As I mentioned in my previous post, if you want to start a diet and exercise plan, you should first decide what your goal weight is, and how long you want to take to get to it. These can be moving targets: I first decided on a goal weight of 180 lbs (from my starting point of 205 lbs); when I got to it without too much trouble, I decided to shoot for 170, then 160, and eventually settled on a final goal weight of 155 lbs. I also decided that I wanted to lose about 1 pound per week, meaning that in an ideal world it would take a hair over a year to achieve the goal. This being the real world, it took more like one and a half years, but I got there eventually. Why it took longer, and how I measured my weight loss accurately, are two things for upcoming columns. For right now, let’s talk about why I ultimately chose 155 lbs for my goal weight.
The choice was based on a combination of scientific methodology and literary research. Literary first: I’m a connossieur of old science fiction stories. If you read old space operas from the 1930’s through the 1950’s, you come across purple prose like this:
Biff Harrison stretched himself up to the full height of his loose-jointed, 6’2” frame. Determination lit up his steely gray eyes. “What do the Centaurian’s want?”, he demanded through clenched teeth, his 185 pounds of hard muscle straining against the force field that held him and Dolores prisoner.
Dolores cast her eyes demurely downwards: “Don’t make me say such awful things!” she responded in a doleful voice, her cheeks blushing a deep red…
You read similar sorts of things in modern romance novels. The heroes almost universally stand between 6’ and 6’ 4” tall, and weigh between 180 and 185 pounds. Picking the middle of the range, let’s say that our canonical romance/spacce opera hero stands 6’ 2” (1.88 m) and weighs 182 lbs (83 kg). Height varies with weight: shorter people tend to weigh less than taller ones simply by virtue of being shorter. But by how much?
Well, I stand 5’ 10” (1.78 m) tall. Should my weight be in proportion to my height? No, not at all. This is one of Galileo’s great contributions to science, referred to sometimes as the Galilean square-cube law. Weight is proportional to the mass of an object: mass is proportional to volume times mean density. The mean density of most people is pretty similar, about the same as the density of water. Because of this, my weight should be proportional to my volume.
People are complicated shapes, so let’s consider a simple one. A cube with side length 1 meter has a volume of (1) cubed = 1 cubic meter. A cube with side length 2 meters has a volume of (2) cubed = 8 cubic meters. If the weight of the first cube is 100 pounds, the weight of the second will be 800 pounds because the volume is 8 times higher. (I know I’m mixing English and metric units here – sorry!)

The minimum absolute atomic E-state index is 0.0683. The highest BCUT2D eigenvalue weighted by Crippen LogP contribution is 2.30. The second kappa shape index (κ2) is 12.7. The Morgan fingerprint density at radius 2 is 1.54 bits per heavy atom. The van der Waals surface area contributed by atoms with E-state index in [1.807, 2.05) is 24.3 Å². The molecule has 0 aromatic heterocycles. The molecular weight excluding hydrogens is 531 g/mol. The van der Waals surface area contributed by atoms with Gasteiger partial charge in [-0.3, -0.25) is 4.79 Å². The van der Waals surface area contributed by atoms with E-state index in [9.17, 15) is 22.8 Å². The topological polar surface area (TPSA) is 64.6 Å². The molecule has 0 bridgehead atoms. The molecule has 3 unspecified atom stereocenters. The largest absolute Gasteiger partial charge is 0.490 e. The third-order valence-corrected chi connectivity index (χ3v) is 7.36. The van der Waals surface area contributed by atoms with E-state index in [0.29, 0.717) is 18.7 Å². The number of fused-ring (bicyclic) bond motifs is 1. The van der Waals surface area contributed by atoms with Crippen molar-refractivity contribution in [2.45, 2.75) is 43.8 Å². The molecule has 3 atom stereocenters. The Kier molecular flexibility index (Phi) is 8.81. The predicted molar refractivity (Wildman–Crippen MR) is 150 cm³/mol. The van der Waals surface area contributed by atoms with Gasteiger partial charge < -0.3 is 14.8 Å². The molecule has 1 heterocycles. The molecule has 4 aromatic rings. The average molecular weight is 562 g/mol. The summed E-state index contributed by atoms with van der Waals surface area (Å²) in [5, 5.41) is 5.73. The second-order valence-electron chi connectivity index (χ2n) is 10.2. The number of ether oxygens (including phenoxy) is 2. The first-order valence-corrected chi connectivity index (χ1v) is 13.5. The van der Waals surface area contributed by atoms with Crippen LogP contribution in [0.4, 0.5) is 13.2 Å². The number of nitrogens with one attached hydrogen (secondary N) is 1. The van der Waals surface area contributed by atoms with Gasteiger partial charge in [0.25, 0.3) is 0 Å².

Ideally speaking, then, since the cube of 1.88 is 6.64, and the cube of 1.78 is 5.6, if I want to look like the archetypal romance novel hero, the ratio of my weight to his should be in the proportion of 5.6 to 6.64. This is about 85%, and 85% of 182 pounds is 154 pounds. Voila! I won’t claim that I look exactly like a scaled-down romance novel hero, but my proportions are decent, especially if you squint a little.
There are other ways of considering this. Galileo pointed out that the weight is supported by the cross-sectional area of the bones, which presumably are proportional to the total body area, i.e., to the square of the height rather than the cube. If I want to have the same “bone cross-section loading” as a romance novel hero, I should make weight proportional to surface area, or height squared, implying an ideal weight of 163 lbs. Indeed, this idea leads to the concept of the Body-Mass index, which is weight (in kilos) divided by height squared (in square meters). The healthy range for BMI is something like 20-25 range for adults, although there is dispute over the proper use of this metric. Under these considerations, the BMI of our typical romance hero is 23.4, whereas my BMI is 22, both in the ”healthy” range. Either way, the implication is that for adult males of “average” height and build, body weight should change by about 7 lbs per inch of height, or about 4% per inch.